ey of Virginia to offer battle at a point where, if he could be defeated, Richmond might fall.
Both armies had increased in numbers.
Three days after the battle Lee had 40,000 men, and McClellannotwithstanding his loss in the two battles, had 80,930, exclusive of the two divisions of Couch and Humphreys, which reached him the day after the battle.
The morning report, dated September 20th, sent by McClellanwhich included the troops at Washington under Banks and 3,500 men at Williamsport, Frederick, and Boonsboroa — showed an aggregate present for duty of 164,359, and an aggregate absent of 105,124, making a total present and absent of 293,798.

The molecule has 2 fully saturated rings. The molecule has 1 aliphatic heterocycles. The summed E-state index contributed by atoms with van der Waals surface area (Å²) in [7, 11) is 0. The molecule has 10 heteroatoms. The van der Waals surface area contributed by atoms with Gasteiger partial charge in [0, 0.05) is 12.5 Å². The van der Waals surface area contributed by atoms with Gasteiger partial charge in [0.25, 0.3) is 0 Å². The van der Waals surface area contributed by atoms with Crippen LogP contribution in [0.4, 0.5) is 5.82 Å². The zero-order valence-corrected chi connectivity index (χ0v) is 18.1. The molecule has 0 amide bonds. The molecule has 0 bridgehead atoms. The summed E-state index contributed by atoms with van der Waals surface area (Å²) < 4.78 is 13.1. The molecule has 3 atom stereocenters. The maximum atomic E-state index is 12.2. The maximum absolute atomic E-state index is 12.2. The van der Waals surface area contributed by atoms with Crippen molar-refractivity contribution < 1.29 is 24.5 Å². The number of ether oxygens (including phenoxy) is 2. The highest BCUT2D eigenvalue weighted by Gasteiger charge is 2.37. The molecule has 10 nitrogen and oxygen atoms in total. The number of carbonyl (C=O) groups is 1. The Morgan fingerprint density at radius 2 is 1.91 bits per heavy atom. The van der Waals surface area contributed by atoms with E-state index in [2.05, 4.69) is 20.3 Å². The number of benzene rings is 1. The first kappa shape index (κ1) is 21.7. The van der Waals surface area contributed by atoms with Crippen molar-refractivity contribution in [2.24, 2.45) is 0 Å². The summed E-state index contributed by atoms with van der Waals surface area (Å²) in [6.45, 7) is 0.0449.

General McClellan was never in a hurry, but wanted to reach the ideal of preparation before action.
He was deliberate, his Government impatient.
The chasm between the two was widening.
The blood on the field of Sharpsburg was not dry before the Federal army commander was expressing his regret that every dispatch from his general in chie